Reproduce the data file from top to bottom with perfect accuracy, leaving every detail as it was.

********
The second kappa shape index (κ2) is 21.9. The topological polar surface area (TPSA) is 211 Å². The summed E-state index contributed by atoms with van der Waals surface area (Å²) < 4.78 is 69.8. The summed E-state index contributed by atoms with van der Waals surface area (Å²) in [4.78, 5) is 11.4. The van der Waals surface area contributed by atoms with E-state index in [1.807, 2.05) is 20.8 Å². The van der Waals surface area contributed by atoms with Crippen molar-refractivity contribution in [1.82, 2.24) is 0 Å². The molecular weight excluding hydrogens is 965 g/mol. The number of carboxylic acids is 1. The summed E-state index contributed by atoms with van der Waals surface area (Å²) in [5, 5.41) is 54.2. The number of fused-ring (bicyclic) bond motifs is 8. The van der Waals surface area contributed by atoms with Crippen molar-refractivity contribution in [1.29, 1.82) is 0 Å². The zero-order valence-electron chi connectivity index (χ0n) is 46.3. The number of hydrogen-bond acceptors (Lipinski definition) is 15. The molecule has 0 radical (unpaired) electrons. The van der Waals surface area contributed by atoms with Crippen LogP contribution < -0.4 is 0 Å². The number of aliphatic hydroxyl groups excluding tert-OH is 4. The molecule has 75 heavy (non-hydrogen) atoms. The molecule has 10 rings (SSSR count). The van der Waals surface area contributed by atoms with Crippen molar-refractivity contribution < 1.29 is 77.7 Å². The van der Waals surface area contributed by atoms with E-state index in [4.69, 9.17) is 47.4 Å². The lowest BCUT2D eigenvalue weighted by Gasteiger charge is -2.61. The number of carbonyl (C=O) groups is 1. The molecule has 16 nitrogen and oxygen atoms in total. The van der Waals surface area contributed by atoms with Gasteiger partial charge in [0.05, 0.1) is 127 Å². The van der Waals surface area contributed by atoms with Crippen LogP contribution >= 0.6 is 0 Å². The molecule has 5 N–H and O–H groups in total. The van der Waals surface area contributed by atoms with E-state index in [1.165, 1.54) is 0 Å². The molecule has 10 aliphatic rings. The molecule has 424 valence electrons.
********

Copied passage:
The second kappa shape index (κ2) is 21.9. The topological polar surface area (TPSA) is 211 Å². The summed E-state index contributed by atoms with van der Waals surface area (Å²) < 4.78 is 69.8. The summed E-state index contributed by atoms with van der Waals surface area (Å²) in [4.78, 5) is 11.4. The van der Waals surface area contributed by atoms with E-state index in [1.807, 2.05) is 20.8 Å². The van der Waals surface area contributed by atoms with Crippen molar-refractivity contribution in [1.82, 2.24) is 0 Å². The molecular weight excluding hydrogens is 965 g/mol. The number of carboxylic acids is 1. The summed E-state index contributed by atoms with van der Waals surface area (Å²) in [5, 5.41) is 54.2. The number of fused-ring (bicyclic) bond motifs is 8. The van der Waals surface area contributed by atoms with Crippen molar-refractivity contribution in [1.29, 1.82) is 0 Å². The zero-order valence-electron chi connectivity index (χ0n) is 46.3. The number of hydrogen-bond acceptors (Lipinski definition) is 15. The molecule has 0 radical (unpaired) electrons. The van der Waals surface area contributed by atoms with Crippen LogP contribution < -0.4 is 0 Å². The number of aliphatic hydroxyl groups excluding tert-OH is 4. The molecule has 75 heavy (non-hydrogen) atoms. The molecule has 10 rings (SSSR count). The van der Waals surface area contributed by atoms with Crippen molar-refractivity contribution < 1.29 is 77.7 Å². The van der Waals surface area contributed by atoms with E-state index in [4.69, 9.17) is 47.4 Å². The lowest BCUT2D eigenvalue weighted by Gasteiger charge is -2.61. The number of carbonyl (C=O) groups is 1. The molecule has 16 nitrogen and oxygen atoms in total. The van der Waals surface area contributed by atoms with Gasteiger partial charge in [0.05, 0.1) is 127 Å². The van der Waals surface area contributed by atoms with Crippen LogP contribution >= 0.6 is 0 Å². The molecule has 5 N–H and O–H groups in total. The van der Waals surface area contributed by atoms with E-state index in [1.165, 1.54) is 0 Å². The molecule has 10 aliphatic rings. The molecule has 424 valence electrons.